Renaissance

In the last half of the 20th century, Hegel's philosophy underwent a major renaissance. This was due to (a) the rediscovery and re-evaluation of Hegel as a possible philosophical progenitor of Marxism by philosophically oriented Marxists; (b) a resurgence of Hegel's historical perspective; and (c) an increasing recognition of the importance of his dialectical method. György Lukács' ''History and Class Consciousness'' (1923) helped to reintroduce Hegel into the Marxist canon. This sparked a renewed interest in Hegel reflected in the work of Herbert Marcuse, Theodor W. Adorno, Ernst Bloch, Raya Dunayevskaya, Alexandre Kojève and Gotthard Günther among others. In ''Reason and Revolution'' (1941), Herbert Marcuse made the case for Hegel as a revolutionary and criticized Leonard Trelawny Hobhouse's thesis that Hegel was a totalitarian. The Hegel renaissance also highlighted the significance of Hegel's early works (i.e. those written before ''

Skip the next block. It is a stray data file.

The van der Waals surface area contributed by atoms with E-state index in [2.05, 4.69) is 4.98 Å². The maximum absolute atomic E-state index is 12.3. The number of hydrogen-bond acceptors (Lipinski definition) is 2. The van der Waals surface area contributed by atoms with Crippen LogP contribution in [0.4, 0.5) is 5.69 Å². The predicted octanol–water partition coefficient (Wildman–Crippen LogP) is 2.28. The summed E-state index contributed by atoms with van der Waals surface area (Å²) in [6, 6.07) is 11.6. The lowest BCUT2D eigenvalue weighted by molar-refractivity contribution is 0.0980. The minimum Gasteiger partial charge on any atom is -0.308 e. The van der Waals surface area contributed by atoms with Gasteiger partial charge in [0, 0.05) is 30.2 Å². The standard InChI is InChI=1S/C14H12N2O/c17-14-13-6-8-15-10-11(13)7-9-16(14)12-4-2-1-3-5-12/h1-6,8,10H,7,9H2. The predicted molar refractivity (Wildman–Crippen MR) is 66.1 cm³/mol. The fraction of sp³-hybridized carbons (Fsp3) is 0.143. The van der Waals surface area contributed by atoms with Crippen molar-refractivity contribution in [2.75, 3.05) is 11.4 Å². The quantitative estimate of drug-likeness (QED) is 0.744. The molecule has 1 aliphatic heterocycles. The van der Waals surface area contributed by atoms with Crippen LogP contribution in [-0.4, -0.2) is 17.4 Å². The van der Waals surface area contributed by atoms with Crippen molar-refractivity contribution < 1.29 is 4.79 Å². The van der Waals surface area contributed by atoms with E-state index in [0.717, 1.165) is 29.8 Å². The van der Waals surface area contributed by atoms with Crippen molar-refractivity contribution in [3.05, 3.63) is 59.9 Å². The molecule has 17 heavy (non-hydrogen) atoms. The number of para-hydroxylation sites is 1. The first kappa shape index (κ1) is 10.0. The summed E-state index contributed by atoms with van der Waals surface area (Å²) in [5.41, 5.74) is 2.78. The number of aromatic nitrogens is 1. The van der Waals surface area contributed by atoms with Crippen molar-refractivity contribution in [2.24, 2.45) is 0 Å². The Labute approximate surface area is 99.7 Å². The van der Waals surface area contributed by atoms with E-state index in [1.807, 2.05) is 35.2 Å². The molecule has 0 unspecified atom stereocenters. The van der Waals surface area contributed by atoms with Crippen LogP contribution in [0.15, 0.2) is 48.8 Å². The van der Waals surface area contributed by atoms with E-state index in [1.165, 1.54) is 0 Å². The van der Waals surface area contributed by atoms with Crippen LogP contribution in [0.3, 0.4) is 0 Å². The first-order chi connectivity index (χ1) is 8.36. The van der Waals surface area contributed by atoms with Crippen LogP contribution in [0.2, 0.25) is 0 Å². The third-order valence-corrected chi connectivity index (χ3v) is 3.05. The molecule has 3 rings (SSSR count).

The Phenomenology of Spirit ''The Phenomenology of Spirit'' (german: Phänomenologie des Geistes) is Georg Wilhelm Friedrich Hegel Georg Wilhelm Friedrich Hegel (; ; 27 August 1770 – 14 November 1831) was a German people, German philosopher. He is considered one of th ...
''). The direct and indirect influence of Kojève's lectures and writings (on ''The Phenomenology of Spirit'' in particular) mean that it is not possible to understand most French philosophers from Jean-Paul Sartre to
Jacques Derrida Jacques Derrida (; ; born Jackie Élie Derrida; See also . July 15, 1930 – October 9, 2004), born in Algeria ) , image_map = Algeria (centered orthographic projection).svg , map_caption = , image_map2 = , capital = Algiers ...